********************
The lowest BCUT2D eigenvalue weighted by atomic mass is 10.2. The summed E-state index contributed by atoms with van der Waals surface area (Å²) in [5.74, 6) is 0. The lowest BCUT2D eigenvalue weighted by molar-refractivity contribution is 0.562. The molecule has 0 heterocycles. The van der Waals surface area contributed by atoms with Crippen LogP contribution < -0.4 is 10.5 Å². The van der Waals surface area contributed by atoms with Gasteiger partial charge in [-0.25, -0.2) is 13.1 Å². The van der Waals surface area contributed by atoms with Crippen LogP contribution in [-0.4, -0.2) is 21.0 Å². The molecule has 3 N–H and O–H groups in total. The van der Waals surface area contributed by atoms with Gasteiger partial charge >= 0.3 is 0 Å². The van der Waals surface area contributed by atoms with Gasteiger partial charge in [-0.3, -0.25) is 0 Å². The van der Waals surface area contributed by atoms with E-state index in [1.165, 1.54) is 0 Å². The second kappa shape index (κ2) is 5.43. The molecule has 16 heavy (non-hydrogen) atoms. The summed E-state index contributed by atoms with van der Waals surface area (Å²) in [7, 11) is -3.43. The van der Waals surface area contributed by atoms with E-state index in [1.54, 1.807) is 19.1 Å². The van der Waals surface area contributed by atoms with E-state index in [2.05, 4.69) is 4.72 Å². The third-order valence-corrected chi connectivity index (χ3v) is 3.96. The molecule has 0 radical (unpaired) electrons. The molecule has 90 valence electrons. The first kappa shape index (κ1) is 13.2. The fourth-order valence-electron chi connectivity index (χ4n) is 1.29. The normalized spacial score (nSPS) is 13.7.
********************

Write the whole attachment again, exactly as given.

The lowest BCUT2D eigenvalue weighted by atomic mass is 10.2. The summed E-state index contributed by atoms with van der Waals surface area (Å²) in [5.74, 6) is 0. The lowest BCUT2D eigenvalue weighted by molar-refractivity contribution is 0.562. The molecule has 0 heterocycles. The van der Waals surface area contributed by atoms with Crippen LogP contribution < -0.4 is 10.5 Å². The van der Waals surface area contributed by atoms with Gasteiger partial charge in [-0.25, -0.2) is 13.1 Å². The van der Waals surface area contributed by atoms with Crippen LogP contribution in [-0.4, -0.2) is 21.0 Å². The molecule has 3 N–H and O–H groups in total. The van der Waals surface area contributed by atoms with Gasteiger partial charge >= 0.3 is 0 Å². The van der Waals surface area contributed by atoms with Gasteiger partial charge in [-0.3, -0.25) is 0 Å². The van der Waals surface area contributed by atoms with E-state index in [1.165, 1.54) is 0 Å². The second kappa shape index (κ2) is 5.43. The molecule has 16 heavy (non-hydrogen) atoms. The summed E-state index contributed by atoms with van der Waals surface area (Å²) in [7, 11) is -3.43. The van der Waals surface area contributed by atoms with E-state index in [1.54, 1.807) is 19.1 Å². The van der Waals surface area contributed by atoms with E-state index in [2.05, 4.69) is 4.72 Å². The third-order valence-corrected chi connectivity index (χ3v) is 3.96. The molecule has 0 radical (unpaired) electrons. The molecule has 90 valence electrons. The first kappa shape index (κ1) is 13.2. The fourth-order valence-electron chi connectivity index (χ4n) is 1.29. The normalized spacial score (nSPS) is 13.7.